The Cronology of Leaders
In 1868 Fante states join in a U.K.-sponsored Fanti Confederation (dissolved in 1873); the following are members according to the “constitution of Mankessim” of 1871, which gave the confederation its definitive organization:
Kings (signatories of the constitution)
Mankessim Kwasi Edo
Abura Anfo Oto
Assin Kudmin Inhié and Tshibu Dhahon
Ayan Kuo Yanfo
Edgimaku Kudmin Mayua
Komminda Kudgse Okro
Chiefs (signatories of the constitution)
Abakrampa Kwasi Nakko
Abbankrom Kwarsu Arkwayno
Abuardi Kwa Amissa
Ahiru Kwabina Bovada
Akrofome Kwarsu Ansa
Arnun Luabina Sason
Balhyn Kuo Sassan
Bohhen Kwabina Odom
Bokan Kwasi Bekki
Dominassié Thomas Salomon
Donassié James Simons
Dongua Kwarsu Yarsu
Impessidardi Kwasi Buargua
Kwaman Luassié Larla
Mankessim Kwabina Archwayo
Odomana Kwamin Atta
Saltpond Luabina Luagrene and Joseph Graham
Tchafu Kwasi Imana
Zuarko Kofi Adoobah
- 1868 – 1869 Kwasi Edo, Omanhene of Mankessim
+ Anfo Oto, Omanhene of Abura
+ Ortabil, Omanhene of Gomoa
- 1869 – 18 November 1871 Gyateh Kuma = R.J. Ghartey (b. c.1820 – d. 1897)
- 18 November 1871 – July 1872 Kwasi Edo, Omanhene of Mankessim
+ Anfo Oto, Omanhene of Abura
- July 1872 – 1873 Kwasi Edo, Omanhene of Mankessim
Chairman of the Council and Chief Secretary
- 1868 – 1871 Geo Amissa
Chairman of the Government
- 1871 – 1873 W.E. Davidson
History of the Fante
The Fante live around Cape Coast and Elmina and are one of the Akan peoples. The Fanei speak a Twi language, which is part of the Kwa group, and number about 1,170,000. Inheritance and succession to public office are determined mostly by matrilineal descent. According to their oral traditions, the Fanti arrived in their present habitat from the north by the 17th cent. They served as middlemen in the commerce between the interior and British and Dutch traders on the coast. In the early 18th cent. the Fanti formed a confederation, primarily as a means of protection against Ashanti incursions from the interior. Several Fanti-Ashanti wars followed. The Fanti were aided by the British, who, however, destroyed the strong Fanti confederation established between 1868 and 1872, believing it a threat to their hegemony on the coast. In 1874 a joint Fanti-British army defeated the Ashanti, and in the same year the Fanti became part of the British Gold Coast colony.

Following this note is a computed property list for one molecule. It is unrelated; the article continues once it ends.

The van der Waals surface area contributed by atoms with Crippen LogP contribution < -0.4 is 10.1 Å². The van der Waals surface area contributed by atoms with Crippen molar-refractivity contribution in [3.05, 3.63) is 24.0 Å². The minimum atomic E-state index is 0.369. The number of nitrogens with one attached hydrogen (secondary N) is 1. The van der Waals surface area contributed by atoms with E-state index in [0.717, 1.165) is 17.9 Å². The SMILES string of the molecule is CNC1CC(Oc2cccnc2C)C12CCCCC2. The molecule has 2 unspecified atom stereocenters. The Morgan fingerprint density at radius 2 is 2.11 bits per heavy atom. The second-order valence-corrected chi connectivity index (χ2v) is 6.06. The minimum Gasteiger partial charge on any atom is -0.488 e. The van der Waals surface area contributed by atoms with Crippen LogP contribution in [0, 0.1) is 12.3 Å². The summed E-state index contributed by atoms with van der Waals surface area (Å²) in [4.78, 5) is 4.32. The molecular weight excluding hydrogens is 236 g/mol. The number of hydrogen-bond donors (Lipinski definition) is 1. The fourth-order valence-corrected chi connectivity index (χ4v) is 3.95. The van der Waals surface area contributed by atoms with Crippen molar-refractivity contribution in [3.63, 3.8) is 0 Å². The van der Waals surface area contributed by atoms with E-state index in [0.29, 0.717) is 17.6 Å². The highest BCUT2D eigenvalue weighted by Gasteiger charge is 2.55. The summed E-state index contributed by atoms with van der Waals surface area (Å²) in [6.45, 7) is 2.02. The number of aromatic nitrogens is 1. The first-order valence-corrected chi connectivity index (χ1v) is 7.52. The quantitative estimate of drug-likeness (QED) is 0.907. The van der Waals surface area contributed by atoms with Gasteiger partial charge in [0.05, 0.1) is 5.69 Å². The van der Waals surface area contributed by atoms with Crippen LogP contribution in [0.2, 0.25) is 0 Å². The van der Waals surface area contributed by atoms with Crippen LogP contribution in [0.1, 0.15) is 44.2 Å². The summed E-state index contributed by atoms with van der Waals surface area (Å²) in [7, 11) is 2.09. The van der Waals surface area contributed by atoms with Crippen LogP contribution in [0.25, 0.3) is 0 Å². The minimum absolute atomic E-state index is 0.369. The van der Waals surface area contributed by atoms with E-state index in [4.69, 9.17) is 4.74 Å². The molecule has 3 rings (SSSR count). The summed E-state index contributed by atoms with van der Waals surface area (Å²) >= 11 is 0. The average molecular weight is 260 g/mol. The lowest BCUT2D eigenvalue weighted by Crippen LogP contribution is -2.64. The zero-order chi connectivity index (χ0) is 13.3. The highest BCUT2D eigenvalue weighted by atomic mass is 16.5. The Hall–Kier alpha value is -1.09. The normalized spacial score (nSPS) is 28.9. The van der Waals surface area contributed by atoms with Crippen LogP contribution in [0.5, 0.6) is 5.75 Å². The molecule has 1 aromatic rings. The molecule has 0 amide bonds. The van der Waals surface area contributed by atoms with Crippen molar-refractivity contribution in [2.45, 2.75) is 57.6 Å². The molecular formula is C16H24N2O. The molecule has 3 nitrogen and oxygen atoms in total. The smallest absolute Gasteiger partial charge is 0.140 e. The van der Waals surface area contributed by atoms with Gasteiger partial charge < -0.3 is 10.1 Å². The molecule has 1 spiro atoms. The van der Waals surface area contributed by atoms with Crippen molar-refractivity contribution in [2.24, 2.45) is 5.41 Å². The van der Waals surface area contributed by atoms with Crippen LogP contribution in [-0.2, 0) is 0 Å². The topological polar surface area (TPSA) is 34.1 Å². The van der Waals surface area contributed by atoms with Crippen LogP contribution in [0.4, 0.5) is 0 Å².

The Asafo Warrior Clans
The word `Asafo’ is derived from ‘sa’ (meaning war) and ‘fo’ (meaning people). Warrior groups are active throughout the Akan area, but it is the Fante tribe which inhabit the coastal region of Ghana, that has developed a sophisticated and expressive community with a social and political organization based on martial principles, and elaborate traditions of visual art.
It is certain that the local organization of warriors into units of fighting men was an established practice well before the arrival of Europeans. Nevertheless, the influence on – and the manipulation of – these groups to suit the trading and colonial ambitions of the foreigners has created many of the qualities of the Fante Asafo that continue to this day.